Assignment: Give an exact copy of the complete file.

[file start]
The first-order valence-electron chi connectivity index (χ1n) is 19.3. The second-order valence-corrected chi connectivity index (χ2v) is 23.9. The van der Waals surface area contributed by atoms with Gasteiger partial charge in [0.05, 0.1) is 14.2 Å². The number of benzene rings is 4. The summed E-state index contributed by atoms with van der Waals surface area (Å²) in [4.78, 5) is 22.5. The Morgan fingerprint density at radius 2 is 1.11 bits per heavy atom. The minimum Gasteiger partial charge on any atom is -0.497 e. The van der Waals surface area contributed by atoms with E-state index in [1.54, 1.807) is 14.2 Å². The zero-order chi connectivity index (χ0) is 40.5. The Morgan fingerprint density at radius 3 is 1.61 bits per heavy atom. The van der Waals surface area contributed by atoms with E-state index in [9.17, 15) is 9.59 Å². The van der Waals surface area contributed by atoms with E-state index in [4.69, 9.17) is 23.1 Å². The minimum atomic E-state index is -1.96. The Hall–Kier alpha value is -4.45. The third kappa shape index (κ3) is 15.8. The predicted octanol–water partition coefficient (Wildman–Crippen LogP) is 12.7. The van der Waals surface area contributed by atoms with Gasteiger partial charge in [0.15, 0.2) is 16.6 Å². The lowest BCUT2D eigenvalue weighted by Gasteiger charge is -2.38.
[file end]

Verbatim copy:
The first-order valence-electron chi connectivity index (χ1n) is 19.3. The second-order valence-corrected chi connectivity index (χ2v) is 23.9. The van der Waals surface area contributed by atoms with Gasteiger partial charge in [0.05, 0.1) is 14.2 Å². The number of benzene rings is 4. The summed E-state index contributed by atoms with van der Waals surface area (Å²) in [4.78, 5) is 22.5. The Morgan fingerprint density at radius 2 is 1.11 bits per heavy atom. The minimum Gasteiger partial charge on any atom is -0.497 e. The van der Waals surface area contributed by atoms with E-state index in [1.54, 1.807) is 14.2 Å². The zero-order chi connectivity index (χ0) is 40.5. The Morgan fingerprint density at radius 3 is 1.61 bits per heavy atom. The van der Waals surface area contributed by atoms with E-state index in [9.17, 15) is 9.59 Å². The van der Waals surface area contributed by atoms with E-state index in [4.69, 9.17) is 23.1 Å². The minimum atomic E-state index is -1.96. The Hall–Kier alpha value is -4.45. The third kappa shape index (κ3) is 15.8. The predicted octanol–water partition coefficient (Wildman–Crippen LogP) is 12.7. The van der Waals surface area contributed by atoms with Gasteiger partial charge in [0.15, 0.2) is 16.6 Å². The lowest BCUT2D eigenvalue weighted by Gasteiger charge is -2.38.